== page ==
This story originally published on Feb. 8, 2016. It was updated on Sept. 23, 2016.
From video games to school work, it seems like kids do everything via smartphones these days.
Thanks to Aceable, this includes taking driver’s ed courses.
The Austin, Texas-based startup, which launched in 2014, provides online driving lessons for teens ages 15 to 17.
Each video-based lesson includes interactive questions -- narrated by a sarcastic robot -- and has clearly been designed with its teenage audience in mind. Users will encounter more than one joke about Kanye West as they progress through the app, and those who complete the course have previously been rewarded with a gif featuring One Direction’s Harry Styles.
While the lessons count towards the 30-hour classroom requirement students must fulfill to earn their learner’s permit, the platform (thankfully) doesn’t replace practice behind the wheel. After passing, students still need to book appointments with a state-appointed facility so they can take their actual driving tests.
The company announced today that it raised $4 million in a series A funding round co-led by existing investors Silverton Partners and FloodGate. The funds will be used to expand the company into new industries that require professional certifications, while continuing to grow its driver’s ed program state by state, it said in a press release. Last year, the company raised $4.7 million in seed funding to help it expand nationwide, according to a Silicon Hills News article. It was a major victory for company founder and CEO Blake Garrett, who came up with the idea for Aceable after pitching another endeavor to a colleague: trivia question apps for books.
“He said, you just need to stop doing this ... this is not a good idea,” Garrett says. “It felt like someone punched you in the stomach as hard as they could.”
His colleague urged him to apply the same model to a topic that required actual, quantifiable learning in an area primed for an upgrade. That’s when the lightbulb went off.
Teens spend a ton of time on their mobile devices and the majority of them take driver’s ed, a notoriously outdated process. Why not revamp the content and put it on mobile devices, so students can actually engage with the lessons?
From the beginning, the idea behind Aceable was to “to deliver an experience that resonates with your audience,” says the 32-year-old entrepreneur.
To date, about 300,000 people have taken its courses, which can cost up to $100. Most users are in Texas, although the company also operates in California, Florida, Ohio and Illinois and is working to bring its driver’s ed courses to other states. So far, it’s been a fairly bumpy road.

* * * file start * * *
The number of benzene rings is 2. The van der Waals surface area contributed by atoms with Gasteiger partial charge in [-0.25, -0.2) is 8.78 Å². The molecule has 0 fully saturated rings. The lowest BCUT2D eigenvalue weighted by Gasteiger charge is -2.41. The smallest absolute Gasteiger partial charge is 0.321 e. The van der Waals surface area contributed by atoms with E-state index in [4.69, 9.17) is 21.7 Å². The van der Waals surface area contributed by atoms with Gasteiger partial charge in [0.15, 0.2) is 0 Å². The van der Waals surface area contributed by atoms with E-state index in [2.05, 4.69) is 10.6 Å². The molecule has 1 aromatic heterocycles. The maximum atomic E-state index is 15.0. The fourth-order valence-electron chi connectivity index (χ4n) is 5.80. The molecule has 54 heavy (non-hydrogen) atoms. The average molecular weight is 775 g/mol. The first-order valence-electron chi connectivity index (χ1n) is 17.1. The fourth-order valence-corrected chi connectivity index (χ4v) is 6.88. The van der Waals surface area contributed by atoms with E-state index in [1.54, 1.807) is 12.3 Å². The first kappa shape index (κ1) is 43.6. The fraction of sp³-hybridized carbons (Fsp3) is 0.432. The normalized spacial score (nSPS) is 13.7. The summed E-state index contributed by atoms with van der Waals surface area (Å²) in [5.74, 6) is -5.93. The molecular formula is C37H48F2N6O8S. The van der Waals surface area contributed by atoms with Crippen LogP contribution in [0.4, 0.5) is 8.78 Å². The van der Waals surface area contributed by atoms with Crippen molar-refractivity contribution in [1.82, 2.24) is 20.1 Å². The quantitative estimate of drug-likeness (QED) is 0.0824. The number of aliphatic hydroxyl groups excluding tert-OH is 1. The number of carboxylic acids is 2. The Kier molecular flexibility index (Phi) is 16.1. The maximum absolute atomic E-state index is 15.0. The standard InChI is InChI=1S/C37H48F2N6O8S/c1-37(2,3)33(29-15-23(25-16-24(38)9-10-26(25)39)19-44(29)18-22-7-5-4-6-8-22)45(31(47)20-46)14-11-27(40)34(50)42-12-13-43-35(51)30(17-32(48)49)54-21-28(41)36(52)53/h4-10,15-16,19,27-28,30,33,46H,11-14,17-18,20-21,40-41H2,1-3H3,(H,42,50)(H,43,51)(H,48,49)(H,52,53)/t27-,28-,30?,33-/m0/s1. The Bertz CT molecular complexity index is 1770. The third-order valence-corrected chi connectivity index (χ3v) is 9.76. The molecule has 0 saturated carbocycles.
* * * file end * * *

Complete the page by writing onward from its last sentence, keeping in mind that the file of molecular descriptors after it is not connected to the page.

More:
The hardest part, Garrett says, is waiting for state approval. California, for example, recognizes web-based driver’s ed courses, but not mobile ones. And some states, including New York and Massachusetts, don’t permit online driver’s education courses at all.
At least in part, these discrepancies are likely the result of a long-lasting debate on the safety of online driving courses. Theoretically, with online formats, there’s less face time and more chances to cheat, although Aceable does have safeguards, such as a voice recognition tool that asks students to repeat particular phrase at random times throughout the course.
And Garrett points out teens cheat in the classroom, too. “At the end of the day, if someone really wants to cheat, they’re going to find a way to cheat,” he says.
There’s also the question of whether online courses are as effective. Allen Robinson, chief executive of a national organization that represents traffic safety educators, says that while he sees the value of online courses, especially for students who live far from classroom sites, in-person courses are preferable because the face-to-face interaction decreases the learning curve.
Garrett argues that his driver’s ed courses are just as, if not more engaging, than the traditional format. “As technology gets better and better it has the ability to provide an adaptive learning experience for each individual student,” he says.
Though Aceable’s model isn’t built for repeat customers -- once students complete the course they typically don’t take it again -- word of mouth and returning families are big drivers of user growth.
But this also points to larger problem for Aceable: researchers from the Transportation Research Institute at the University of Michigan found that the percentage of young Americans seeking driver’s licenses has dropped over the past three decades. This may hurt Aceable’s potential growth.
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Garrett isn’t blind to Aceable’s limitations. As a result, the company is considering additional certificate career-based courses, ranging from nursing to cosmetology.
For now, the focus is to continue making a difference by helping students feel confident and prepared when they eventually hit the road.
“To find a business that comes with a great mission … it’s great,” Garret says. “To be able to make a positive social impact is awesome.”